Types and characteristics of stall mats
Material: Rubber is generally used for mats, although the types and qualities of rubber differ due to the manufacturer. Some companies make non-rubber mats, and usually use EVA.
Quality: A long warranty (5 to 10 years) is a good indication of quality. Also check to see if the manufacturer has a reputation for producing quality products. Find out if the rubber is vulcanized or if the rubber has been bound with urethane glue, which will produce a lower quality mat.
Size: Mats are usually about a square foot to about 3 square yards. However they also come as large as 12 x12’ designed to cover an entire stall. Large mats are heavier, which makes moving them more difficult. However once they’re in place they don’t move much in the stall and edges or corners don’t curl up. Smaller mats are easier to work with; if a mat gets torn or damaged, it’s cheaper to replace.
Thickness & Weight: Thickness varies from about 1-2 ½ centimeters. Thicker mats are more durable, less likely to curl at the edges, and less likely to move in the stall. Thicker mats are usually higher quality, but are more expensive and weigh more. The weight of the mat depends on the material type and thickness of the mat. EVA is much lighter then rubber and weighs about a quarter as much as rubber. Lighter mats are convenient if you are travelling to horse shows and like to take a portable mat with you.
Interlocking vs. Cut to Fit: Some mats interlock, while others have straight edges. Interlocking mats stay in place better and the edges are less likely to curl. Some mats are designed to lock and unlock easily for portability and others are designed to lock firmly in place which makes them better for permanent stalls. A single mat may be easily cut to fit the stall.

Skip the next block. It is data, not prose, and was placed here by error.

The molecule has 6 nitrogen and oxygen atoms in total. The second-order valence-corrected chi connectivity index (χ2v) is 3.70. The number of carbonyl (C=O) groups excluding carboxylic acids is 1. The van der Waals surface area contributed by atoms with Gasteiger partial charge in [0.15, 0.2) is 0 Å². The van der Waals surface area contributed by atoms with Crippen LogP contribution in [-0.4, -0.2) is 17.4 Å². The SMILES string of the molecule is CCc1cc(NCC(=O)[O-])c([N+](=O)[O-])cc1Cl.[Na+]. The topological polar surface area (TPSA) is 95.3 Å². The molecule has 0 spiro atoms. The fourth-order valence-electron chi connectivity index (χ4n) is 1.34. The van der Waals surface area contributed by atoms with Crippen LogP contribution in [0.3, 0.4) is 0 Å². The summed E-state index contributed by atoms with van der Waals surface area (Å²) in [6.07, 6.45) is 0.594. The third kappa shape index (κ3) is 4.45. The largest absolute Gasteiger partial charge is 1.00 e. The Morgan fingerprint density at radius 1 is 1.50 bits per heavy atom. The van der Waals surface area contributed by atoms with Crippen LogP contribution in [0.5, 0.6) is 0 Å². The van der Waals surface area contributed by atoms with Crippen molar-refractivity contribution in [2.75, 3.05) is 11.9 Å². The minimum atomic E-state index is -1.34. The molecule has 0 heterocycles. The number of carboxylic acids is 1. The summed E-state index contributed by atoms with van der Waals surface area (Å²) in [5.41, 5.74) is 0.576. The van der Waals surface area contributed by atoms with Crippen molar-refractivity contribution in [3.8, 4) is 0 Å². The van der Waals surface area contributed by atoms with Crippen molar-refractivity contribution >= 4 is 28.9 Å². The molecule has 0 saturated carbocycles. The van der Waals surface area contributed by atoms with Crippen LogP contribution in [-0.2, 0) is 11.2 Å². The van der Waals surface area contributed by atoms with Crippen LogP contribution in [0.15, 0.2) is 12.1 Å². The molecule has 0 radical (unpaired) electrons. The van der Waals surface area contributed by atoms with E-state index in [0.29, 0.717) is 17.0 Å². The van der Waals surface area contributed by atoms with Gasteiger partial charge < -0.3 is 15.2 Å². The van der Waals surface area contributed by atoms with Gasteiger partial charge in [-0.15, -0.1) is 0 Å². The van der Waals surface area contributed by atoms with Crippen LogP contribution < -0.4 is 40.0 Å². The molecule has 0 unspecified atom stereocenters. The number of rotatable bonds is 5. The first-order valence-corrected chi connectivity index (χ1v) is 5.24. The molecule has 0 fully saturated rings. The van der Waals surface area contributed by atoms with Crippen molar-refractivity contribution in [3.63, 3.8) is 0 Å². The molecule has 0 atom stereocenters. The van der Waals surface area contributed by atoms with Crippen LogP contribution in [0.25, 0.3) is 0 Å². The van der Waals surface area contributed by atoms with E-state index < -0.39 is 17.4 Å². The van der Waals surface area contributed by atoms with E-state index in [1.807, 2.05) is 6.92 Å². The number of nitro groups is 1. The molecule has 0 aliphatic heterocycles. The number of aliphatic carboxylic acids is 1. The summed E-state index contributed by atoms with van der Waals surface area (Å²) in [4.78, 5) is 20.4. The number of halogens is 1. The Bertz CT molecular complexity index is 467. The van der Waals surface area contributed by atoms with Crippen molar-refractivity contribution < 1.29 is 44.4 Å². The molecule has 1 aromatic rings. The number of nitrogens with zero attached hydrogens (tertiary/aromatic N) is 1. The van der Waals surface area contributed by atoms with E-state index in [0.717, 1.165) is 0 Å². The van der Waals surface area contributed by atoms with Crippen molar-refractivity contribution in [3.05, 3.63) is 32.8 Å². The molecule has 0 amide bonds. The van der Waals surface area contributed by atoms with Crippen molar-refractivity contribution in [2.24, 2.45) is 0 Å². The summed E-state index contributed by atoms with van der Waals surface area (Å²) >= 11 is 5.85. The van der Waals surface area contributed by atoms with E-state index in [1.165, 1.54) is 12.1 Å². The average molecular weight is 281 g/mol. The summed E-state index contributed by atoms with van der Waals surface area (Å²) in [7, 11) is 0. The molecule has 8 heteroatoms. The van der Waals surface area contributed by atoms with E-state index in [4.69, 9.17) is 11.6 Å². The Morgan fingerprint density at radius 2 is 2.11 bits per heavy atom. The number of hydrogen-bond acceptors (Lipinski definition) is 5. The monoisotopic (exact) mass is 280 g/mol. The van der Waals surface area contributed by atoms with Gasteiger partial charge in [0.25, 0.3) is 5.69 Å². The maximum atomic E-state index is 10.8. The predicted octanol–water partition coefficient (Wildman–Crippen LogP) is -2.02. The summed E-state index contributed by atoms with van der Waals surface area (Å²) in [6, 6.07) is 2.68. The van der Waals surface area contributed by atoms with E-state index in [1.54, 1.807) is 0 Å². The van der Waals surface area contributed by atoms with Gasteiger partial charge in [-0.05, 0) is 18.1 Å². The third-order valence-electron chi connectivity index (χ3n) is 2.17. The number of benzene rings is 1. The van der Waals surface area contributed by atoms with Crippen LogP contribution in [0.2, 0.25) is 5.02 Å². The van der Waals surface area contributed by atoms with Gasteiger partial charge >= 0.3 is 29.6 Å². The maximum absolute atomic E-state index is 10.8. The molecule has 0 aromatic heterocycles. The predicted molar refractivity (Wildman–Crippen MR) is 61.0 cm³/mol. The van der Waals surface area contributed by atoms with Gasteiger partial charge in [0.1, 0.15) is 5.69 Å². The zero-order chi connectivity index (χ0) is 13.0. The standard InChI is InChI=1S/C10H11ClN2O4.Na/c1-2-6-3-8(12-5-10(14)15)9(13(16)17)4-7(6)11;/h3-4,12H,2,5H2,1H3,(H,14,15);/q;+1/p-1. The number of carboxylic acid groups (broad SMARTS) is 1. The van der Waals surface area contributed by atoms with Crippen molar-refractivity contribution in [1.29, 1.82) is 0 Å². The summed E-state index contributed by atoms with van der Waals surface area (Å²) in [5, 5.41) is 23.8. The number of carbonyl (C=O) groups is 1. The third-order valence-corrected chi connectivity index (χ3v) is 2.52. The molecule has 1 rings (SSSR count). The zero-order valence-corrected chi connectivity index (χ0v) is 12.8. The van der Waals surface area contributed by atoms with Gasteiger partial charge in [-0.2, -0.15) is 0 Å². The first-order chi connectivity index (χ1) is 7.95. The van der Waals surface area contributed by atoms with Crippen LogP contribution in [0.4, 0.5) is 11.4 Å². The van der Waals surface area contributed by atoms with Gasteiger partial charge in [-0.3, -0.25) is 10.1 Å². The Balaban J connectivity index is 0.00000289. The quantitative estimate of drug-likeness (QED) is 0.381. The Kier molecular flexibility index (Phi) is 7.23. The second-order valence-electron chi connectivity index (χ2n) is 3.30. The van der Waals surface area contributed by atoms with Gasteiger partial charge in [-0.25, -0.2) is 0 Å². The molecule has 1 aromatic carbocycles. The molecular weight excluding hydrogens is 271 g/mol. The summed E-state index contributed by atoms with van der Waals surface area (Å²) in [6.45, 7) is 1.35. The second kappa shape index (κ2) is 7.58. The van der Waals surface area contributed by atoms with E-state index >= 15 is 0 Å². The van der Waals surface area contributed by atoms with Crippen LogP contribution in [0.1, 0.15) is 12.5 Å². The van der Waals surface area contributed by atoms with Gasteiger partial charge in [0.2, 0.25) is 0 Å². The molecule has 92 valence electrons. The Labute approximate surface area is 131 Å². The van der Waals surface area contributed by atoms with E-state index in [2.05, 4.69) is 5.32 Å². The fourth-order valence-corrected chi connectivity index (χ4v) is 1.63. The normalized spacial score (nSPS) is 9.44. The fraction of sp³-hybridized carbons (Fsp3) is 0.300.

Permeable vs. Porous: Mats shouldn’t be permeable; urine should not be able to enter the surface of the mat. Low quality mats may be partly permeable, which will let urine enter the mat and produce odors. Some mats are porous, which allows urine to drain through. Most mats aren’t porous, although urine can still drain through the joints where the mats meet.
Flat, grooved or footed bottom: With flat bottoms, urine that gets under the mats can be trapped there. If there’s compacted stone under the mats, urine won’t be an issue, but if there’s concrete under the mats, trapped urine will release ammonia and odors. With groves or feet, urine may be able to drain off if the surface is sloped.
Flat or textured top: Some mats have a flat and smooth top; others have a textured top. Smooth tops are easier to clean, but textured tops provide better traction. Some people buy mats with a grooved bottom and then flip them over so that the grooved side is up; and use them in corridors or wash stalls which might get slippery.